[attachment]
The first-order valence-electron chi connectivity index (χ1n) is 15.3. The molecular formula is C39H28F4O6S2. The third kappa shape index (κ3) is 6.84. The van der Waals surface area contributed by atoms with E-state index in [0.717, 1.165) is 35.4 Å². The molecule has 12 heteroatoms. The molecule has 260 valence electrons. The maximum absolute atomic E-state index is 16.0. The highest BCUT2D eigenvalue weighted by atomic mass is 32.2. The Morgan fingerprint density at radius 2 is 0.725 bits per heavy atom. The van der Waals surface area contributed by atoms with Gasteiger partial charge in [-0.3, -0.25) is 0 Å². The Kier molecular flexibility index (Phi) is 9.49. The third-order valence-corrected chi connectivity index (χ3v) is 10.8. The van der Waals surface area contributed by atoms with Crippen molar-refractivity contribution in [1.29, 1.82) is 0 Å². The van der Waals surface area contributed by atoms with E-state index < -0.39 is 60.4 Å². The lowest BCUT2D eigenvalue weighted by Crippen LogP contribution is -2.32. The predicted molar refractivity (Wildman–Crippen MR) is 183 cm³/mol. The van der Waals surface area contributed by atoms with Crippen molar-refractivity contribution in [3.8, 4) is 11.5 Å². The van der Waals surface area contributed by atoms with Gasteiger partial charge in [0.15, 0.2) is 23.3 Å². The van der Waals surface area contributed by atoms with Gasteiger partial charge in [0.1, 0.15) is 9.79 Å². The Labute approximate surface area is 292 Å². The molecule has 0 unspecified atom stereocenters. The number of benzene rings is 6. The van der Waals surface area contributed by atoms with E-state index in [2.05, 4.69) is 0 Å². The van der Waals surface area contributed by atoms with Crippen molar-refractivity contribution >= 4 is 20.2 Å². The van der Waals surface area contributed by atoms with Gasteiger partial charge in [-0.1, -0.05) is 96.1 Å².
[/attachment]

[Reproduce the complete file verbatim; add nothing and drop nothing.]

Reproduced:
The first-order valence-electron chi connectivity index (χ1n) is 15.3. The molecular formula is C39H28F4O6S2. The third kappa shape index (κ3) is 6.84. The van der Waals surface area contributed by atoms with E-state index in [0.717, 1.165) is 35.4 Å². The molecule has 12 heteroatoms. The molecule has 260 valence electrons. The maximum absolute atomic E-state index is 16.0. The highest BCUT2D eigenvalue weighted by atomic mass is 32.2. The Morgan fingerprint density at radius 2 is 0.725 bits per heavy atom. The van der Waals surface area contributed by atoms with Gasteiger partial charge in [-0.3, -0.25) is 0 Å². The Kier molecular flexibility index (Phi) is 9.49. The third-order valence-corrected chi connectivity index (χ3v) is 10.8. The van der Waals surface area contributed by atoms with Crippen molar-refractivity contribution in [1.29, 1.82) is 0 Å². The van der Waals surface area contributed by atoms with E-state index < -0.39 is 60.4 Å². The lowest BCUT2D eigenvalue weighted by Crippen LogP contribution is -2.32. The predicted molar refractivity (Wildman–Crippen MR) is 183 cm³/mol. The van der Waals surface area contributed by atoms with Crippen molar-refractivity contribution in [3.8, 4) is 11.5 Å². The van der Waals surface area contributed by atoms with Gasteiger partial charge in [0.15, 0.2) is 23.3 Å². The van der Waals surface area contributed by atoms with Gasteiger partial charge in [0.1, 0.15) is 9.79 Å². The Labute approximate surface area is 292 Å². The molecule has 0 unspecified atom stereocenters. The number of benzene rings is 6. The van der Waals surface area contributed by atoms with E-state index in [2.05, 4.69) is 0 Å². The van der Waals surface area contributed by atoms with Crippen molar-refractivity contribution >= 4 is 20.2 Å². The van der Waals surface area contributed by atoms with Gasteiger partial charge in [-0.1, -0.05) is 96.1 Å².